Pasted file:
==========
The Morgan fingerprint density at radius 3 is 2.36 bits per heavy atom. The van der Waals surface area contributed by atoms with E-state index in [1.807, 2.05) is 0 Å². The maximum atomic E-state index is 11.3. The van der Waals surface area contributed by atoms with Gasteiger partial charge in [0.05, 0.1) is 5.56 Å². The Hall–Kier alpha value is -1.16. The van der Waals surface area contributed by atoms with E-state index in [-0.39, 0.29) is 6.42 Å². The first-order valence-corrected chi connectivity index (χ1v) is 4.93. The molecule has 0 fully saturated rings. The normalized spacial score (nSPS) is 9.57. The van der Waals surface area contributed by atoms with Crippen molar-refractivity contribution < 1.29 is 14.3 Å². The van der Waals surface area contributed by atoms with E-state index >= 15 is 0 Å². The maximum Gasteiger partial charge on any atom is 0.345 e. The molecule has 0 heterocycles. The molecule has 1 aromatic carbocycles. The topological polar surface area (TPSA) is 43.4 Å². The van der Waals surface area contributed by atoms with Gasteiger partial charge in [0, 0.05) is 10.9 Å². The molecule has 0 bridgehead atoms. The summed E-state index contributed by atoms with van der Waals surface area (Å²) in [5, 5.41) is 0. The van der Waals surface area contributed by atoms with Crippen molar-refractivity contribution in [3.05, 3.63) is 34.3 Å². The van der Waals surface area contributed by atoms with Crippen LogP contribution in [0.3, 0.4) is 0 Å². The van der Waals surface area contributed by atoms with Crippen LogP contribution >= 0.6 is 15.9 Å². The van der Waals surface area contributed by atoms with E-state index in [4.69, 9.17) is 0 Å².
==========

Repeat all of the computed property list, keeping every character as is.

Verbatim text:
The Morgan fingerprint density at radius 3 is 2.36 bits per heavy atom. The van der Waals surface area contributed by atoms with E-state index in [1.807, 2.05) is 0 Å². The maximum atomic E-state index is 11.3. The van der Waals surface area contributed by atoms with Gasteiger partial charge in [0.05, 0.1) is 5.56 Å². The Hall–Kier alpha value is -1.16. The van der Waals surface area contributed by atoms with E-state index in [-0.39, 0.29) is 6.42 Å². The first-order valence-corrected chi connectivity index (χ1v) is 4.93. The molecule has 0 fully saturated rings. The normalized spacial score (nSPS) is 9.57. The van der Waals surface area contributed by atoms with Crippen molar-refractivity contribution < 1.29 is 14.3 Å². The van der Waals surface area contributed by atoms with E-state index >= 15 is 0 Å². The maximum Gasteiger partial charge on any atom is 0.345 e. The molecule has 0 heterocycles. The molecule has 1 aromatic carbocycles. The topological polar surface area (TPSA) is 43.4 Å². The van der Waals surface area contributed by atoms with Gasteiger partial charge in [0, 0.05) is 10.9 Å². The molecule has 0 bridgehead atoms. The summed E-state index contributed by atoms with van der Waals surface area (Å²) in [5, 5.41) is 0. The van der Waals surface area contributed by atoms with Crippen molar-refractivity contribution in [3.05, 3.63) is 34.3 Å². The van der Waals surface area contributed by atoms with Crippen LogP contribution in [0.3, 0.4) is 0 Å². The van der Waals surface area contributed by atoms with Crippen LogP contribution >= 0.6 is 15.9 Å². The van der Waals surface area contributed by atoms with E-state index in [4.69, 9.17) is 0 Å².